More than just poking holes

by Eric Ginsburg

You would think that if needles made you squeamish, being a piercer wouldn’t exactly be a natural career choice. Not so for Mackie Hunter.

When Hunter started her piercing apprenticeship with Seven Sagas in Greensboro a few years ago, she wasn’t sure she could actually stomach pushing a needle through skin. She already had several piercings of her own, now totaling six, and has been drawn to the bodyart industry for as long as she’s known tattoos and piercings existed.

Fortunately it didn’t take too long to get over her fears, and now Hunter takes a clinical approach to her profession. Her clients range from middle-age soccer moms to the frequent students from UNCG a few blocks away. Nose, ear cartilage and belly-button piercings are the most popular, but Hunter has had to turn down people with some pretty terrible ideas (worse than belly-button piercings, believe it or not).

Hunter has started receiving several calls a week inquiring about horizontal tongue piercings, going from one side of the tongue to the other near its tip. It’s not the first time she’s had to talk people out of bad ideas. Other unadvisable ideas people have approached her with include piercings on the top of a foot, she said. Such ideas often come from the depths of the internet, and Hunter sometimes has to convince people that life decisions shouldn’t be based off of Google image searches.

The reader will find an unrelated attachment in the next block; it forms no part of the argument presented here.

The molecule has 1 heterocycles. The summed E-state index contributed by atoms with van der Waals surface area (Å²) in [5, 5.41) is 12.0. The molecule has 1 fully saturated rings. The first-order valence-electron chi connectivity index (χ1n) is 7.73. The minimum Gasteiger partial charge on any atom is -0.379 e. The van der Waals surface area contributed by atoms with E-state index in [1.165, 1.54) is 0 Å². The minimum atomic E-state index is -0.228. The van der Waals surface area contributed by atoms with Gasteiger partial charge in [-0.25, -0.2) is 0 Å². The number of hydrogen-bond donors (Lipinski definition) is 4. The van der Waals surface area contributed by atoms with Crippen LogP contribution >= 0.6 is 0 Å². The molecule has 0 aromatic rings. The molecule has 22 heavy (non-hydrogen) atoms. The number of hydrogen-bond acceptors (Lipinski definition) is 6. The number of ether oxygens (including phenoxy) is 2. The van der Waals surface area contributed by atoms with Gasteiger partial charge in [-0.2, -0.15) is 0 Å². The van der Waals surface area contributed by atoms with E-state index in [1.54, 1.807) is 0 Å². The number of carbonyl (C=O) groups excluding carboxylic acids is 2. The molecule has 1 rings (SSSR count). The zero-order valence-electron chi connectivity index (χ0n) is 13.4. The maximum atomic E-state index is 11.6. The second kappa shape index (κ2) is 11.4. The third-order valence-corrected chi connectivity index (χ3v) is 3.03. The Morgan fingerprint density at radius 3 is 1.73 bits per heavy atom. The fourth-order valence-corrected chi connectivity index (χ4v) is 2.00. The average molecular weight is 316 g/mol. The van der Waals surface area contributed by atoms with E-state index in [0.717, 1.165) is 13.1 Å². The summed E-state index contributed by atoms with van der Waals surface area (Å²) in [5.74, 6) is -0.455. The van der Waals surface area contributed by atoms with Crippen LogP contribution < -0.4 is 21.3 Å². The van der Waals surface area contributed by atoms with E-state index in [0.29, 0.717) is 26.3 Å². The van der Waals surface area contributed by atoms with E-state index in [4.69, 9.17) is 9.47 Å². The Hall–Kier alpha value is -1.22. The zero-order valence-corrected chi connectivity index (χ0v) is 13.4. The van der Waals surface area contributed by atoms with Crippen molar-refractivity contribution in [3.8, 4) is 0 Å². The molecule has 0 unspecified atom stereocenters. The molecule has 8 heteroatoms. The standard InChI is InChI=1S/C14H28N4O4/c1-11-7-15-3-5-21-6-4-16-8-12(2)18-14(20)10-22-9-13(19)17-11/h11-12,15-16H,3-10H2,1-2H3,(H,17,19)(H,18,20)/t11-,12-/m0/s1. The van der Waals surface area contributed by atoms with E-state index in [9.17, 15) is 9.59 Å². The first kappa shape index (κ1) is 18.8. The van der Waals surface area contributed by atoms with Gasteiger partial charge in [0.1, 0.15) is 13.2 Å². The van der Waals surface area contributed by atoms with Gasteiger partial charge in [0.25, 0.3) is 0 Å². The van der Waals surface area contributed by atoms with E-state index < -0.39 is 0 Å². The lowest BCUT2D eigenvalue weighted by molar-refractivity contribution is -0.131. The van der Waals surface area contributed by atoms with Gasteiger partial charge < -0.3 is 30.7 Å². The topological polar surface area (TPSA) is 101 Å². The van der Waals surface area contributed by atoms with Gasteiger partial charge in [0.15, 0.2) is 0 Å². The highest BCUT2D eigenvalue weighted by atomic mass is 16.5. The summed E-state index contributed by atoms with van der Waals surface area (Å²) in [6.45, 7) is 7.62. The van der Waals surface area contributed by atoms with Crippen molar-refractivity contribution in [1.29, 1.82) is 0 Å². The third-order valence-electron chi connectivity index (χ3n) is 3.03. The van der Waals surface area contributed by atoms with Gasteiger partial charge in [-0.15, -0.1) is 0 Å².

“Education is definitely a big part of the job,” Hunter said.

The gig is much more complicated than the “pinch skin, stab needle” perception, Hunter said, adding that she spends a significant amount of time researching and talking to people about the health and safety aspects of piercings, like the quality of the jewelry or the longevity of an anchored surface piercing.

But for the most part her job is straightforward, averaging 8-10 piercings a week and fewer in the winter. People are often nervous, and Hunter takes her time explaining how to properly care for a piercing and other health aspects to understand. Occasionally people want a paired piercing (think earlobes), but a session generally takes half an hour.

Visually, her favorite piercings are septums and daiths — a type of ear piercing — and Hunter doesn’t do penis piercings. It’s unsurprising, given her clinical approach, that Hunter is focused on emphasizing the importance of using safe jewelry, researching different kinds of steel and taking pains to explain why it’s worth paying more for quality jewelry.

Though she may have started out unsure of herself, about two years into it Hunter has hit a stride and loves her line of work.

“What I like best about being a piercer is at the end when someone looks in the mirror and gets that big smile,” Hunter said. “I like making people feel good about themselves.”